Modules and module loading in node for n00bs

Ok, so in my previous post, I introduced Node to newcomers. And I am in now way condescending towards people new to Node. But, wait…Chris, you are always condescending!? Not quite true, but in this case I am definitely not, as I am myself a n00b in the area.

The goal with my blogging about node is to share the stuff I learn along the way, in a way that I think make sense to a C# dev like myself. It might not be the correct node lingo, and I might be wrong in some cases, but I just call it as I see it…

This time around, it is time to have a look at modules in node, and how we load them.

In .NET, as in many other languages, we group our code together physically in some form of unit. In the .NET case, is is grouped together in assemblies. In node, as we are generally not compiling our code into dll:s, it is a bit different.

But before I go any further, I want to touch on one thing. One thing that had me going back and changin the last sentence in the previous paragraph from “we are no” to “we are generally not”. Nodule modules come in 2 forms. There is the simple kind of module that I will be talking about, that is just a grouping of JavaScript, and then there are the native modules that are written in C++ and compiled and stuff, and then loaded into node using JavaScript. But as I said, I will be covering the simpler, more common one.

Modules also loaded in 3 different ways, as far as I can see at least. First off the bat are node’s built in modules, or “core” modules, such as “http”. They come with the installation of node. Next you have modules that are installer globally on the server. And finally you have the local modules that are only available to your application.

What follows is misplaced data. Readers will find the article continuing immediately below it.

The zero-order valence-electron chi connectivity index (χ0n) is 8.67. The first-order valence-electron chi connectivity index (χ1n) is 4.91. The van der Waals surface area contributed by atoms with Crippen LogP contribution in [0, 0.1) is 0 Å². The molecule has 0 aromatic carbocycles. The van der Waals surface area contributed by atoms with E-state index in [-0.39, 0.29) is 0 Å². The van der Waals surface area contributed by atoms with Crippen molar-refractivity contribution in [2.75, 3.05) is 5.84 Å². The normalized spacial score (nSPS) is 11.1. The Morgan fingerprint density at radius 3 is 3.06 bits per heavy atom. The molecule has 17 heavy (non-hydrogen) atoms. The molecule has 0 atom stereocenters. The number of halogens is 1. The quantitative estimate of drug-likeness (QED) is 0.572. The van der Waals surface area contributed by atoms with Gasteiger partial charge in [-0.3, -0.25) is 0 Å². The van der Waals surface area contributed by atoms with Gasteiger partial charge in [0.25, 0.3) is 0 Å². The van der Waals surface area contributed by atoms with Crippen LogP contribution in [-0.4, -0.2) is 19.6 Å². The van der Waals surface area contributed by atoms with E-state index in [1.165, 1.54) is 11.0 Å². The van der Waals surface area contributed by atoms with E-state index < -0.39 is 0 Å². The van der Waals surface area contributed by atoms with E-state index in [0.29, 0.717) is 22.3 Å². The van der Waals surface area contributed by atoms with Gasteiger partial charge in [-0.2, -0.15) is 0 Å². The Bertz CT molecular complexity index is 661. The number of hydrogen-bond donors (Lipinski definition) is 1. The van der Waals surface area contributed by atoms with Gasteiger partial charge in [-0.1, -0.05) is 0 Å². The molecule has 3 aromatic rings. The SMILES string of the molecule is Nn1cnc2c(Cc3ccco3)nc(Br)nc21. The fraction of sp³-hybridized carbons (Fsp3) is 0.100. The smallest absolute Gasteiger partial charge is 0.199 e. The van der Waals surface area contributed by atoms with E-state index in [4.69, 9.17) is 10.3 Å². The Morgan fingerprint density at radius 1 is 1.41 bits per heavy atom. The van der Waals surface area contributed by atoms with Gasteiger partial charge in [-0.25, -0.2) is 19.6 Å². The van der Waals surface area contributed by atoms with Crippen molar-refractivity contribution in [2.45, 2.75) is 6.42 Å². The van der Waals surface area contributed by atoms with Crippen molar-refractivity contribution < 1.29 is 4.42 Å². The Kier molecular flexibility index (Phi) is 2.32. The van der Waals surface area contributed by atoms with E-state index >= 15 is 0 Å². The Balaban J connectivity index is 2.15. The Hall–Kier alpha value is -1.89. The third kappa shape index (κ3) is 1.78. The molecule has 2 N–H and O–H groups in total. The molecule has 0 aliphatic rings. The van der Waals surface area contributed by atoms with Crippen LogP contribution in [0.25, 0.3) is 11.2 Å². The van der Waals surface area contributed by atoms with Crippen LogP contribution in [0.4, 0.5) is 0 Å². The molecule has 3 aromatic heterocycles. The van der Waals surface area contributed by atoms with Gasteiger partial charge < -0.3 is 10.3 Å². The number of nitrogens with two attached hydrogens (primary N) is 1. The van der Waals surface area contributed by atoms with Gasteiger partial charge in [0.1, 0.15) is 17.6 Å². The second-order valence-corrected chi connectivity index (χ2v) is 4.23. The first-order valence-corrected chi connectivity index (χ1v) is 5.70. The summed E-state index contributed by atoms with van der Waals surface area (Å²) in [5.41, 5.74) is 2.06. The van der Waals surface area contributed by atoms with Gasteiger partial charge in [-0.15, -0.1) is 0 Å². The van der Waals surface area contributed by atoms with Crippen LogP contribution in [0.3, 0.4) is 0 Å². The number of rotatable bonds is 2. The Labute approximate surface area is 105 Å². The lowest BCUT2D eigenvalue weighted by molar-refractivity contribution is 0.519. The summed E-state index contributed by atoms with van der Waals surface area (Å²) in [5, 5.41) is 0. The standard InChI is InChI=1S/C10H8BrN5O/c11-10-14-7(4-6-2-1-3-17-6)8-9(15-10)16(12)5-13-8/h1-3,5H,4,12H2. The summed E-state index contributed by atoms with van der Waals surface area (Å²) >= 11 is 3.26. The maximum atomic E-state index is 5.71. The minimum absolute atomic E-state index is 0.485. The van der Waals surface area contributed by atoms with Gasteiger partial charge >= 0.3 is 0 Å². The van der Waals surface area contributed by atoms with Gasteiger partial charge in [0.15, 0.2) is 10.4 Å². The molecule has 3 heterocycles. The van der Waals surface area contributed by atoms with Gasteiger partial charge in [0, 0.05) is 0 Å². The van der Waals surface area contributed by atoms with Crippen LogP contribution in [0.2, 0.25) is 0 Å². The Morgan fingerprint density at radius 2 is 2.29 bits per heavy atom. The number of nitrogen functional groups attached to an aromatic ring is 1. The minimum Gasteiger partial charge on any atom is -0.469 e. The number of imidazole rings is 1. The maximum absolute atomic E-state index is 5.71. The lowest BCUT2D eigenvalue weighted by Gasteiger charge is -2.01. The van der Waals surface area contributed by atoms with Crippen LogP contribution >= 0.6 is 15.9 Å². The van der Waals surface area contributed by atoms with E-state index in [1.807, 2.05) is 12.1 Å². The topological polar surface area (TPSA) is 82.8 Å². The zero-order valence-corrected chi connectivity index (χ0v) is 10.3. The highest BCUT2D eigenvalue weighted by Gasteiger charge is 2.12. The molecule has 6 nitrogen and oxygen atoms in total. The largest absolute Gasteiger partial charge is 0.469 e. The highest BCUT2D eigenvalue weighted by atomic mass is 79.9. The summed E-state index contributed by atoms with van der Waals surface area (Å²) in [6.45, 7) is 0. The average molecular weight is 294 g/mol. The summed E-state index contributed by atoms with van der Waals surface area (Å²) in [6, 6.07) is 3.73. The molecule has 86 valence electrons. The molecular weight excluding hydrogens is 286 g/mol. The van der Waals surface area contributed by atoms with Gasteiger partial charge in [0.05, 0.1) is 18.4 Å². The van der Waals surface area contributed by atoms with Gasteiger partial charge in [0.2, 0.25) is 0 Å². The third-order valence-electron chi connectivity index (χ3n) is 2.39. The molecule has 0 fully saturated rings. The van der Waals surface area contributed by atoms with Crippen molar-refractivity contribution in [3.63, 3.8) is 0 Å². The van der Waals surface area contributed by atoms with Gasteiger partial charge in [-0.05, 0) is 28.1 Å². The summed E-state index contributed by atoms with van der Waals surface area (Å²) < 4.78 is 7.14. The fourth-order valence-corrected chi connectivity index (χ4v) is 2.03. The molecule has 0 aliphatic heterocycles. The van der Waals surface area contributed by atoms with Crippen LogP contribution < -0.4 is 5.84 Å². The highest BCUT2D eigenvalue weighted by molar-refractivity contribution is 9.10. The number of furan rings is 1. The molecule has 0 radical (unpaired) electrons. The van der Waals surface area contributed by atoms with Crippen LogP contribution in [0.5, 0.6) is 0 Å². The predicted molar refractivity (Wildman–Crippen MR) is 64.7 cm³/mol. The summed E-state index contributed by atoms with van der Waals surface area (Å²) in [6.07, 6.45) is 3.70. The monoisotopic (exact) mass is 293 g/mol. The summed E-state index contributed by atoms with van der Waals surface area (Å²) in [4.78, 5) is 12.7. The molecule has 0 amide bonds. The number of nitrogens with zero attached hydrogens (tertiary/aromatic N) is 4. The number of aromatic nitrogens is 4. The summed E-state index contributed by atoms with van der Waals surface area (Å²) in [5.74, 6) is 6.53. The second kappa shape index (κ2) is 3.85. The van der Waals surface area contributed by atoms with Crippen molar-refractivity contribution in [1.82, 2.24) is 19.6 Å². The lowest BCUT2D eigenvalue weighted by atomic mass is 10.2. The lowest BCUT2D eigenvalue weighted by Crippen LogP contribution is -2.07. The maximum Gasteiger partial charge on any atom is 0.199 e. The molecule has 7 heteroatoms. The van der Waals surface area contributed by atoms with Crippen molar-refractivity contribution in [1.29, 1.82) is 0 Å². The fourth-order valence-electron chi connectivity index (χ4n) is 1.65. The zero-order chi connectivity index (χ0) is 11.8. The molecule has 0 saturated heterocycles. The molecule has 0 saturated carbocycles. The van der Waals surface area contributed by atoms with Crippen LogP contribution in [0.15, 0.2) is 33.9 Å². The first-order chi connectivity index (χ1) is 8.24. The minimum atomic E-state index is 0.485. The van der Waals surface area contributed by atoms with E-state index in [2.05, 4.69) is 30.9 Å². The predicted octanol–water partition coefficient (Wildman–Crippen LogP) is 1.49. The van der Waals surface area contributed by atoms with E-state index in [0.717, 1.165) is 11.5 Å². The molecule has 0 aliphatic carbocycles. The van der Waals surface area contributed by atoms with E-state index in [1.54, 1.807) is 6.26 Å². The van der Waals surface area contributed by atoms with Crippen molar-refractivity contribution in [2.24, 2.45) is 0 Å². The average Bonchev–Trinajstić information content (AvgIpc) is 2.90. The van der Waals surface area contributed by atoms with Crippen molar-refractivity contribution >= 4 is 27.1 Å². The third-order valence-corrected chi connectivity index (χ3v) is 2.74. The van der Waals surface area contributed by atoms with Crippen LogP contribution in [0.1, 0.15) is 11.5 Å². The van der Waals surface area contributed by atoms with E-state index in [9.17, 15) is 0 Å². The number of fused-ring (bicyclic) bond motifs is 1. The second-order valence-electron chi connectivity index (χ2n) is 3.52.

And if we focus on the local modules to begin with, they come in 2 forms. The one I will cover a bit more in depth later in this post, are our own simple little modules, which are more a matter of loading in external JavaScript files. And then there are the pre-built ones you get off the web. They differ a bit in the way that they are loaded, but generally, they are pretty similar.

Ok, I think that covers the diferent types of modules…

In the previous post, I created a very simple http server that said “hello world”. It started out with just alerting the information to the console, but was quickly transformed into an http server by “requiring” the core module called “http”.

So to move it into C# terms, modules are a lot like assemblies, and using require() is like adding a reference and putting in a using statement in your code…

Loading up core modules is apparently easy. We have already seen that. Just figure out the module you need, and then require() it using its name. But how about we write some modules on our own…

Writing modules is really easy. All there is to it, is to create a new .js file, and add some code to it. There are two things to note though. Modules create their own context, and thus will not put code in the global namespace. It is all kept inside the module, which brings me to the next thing to note. Nothing that you add into the js file will be available outside the module unless you explicitly expose it.

Exposing something from a modules is just a matter of adding it to the implicitly available object called “exports”. The exports object is the object that is returned when invoking require().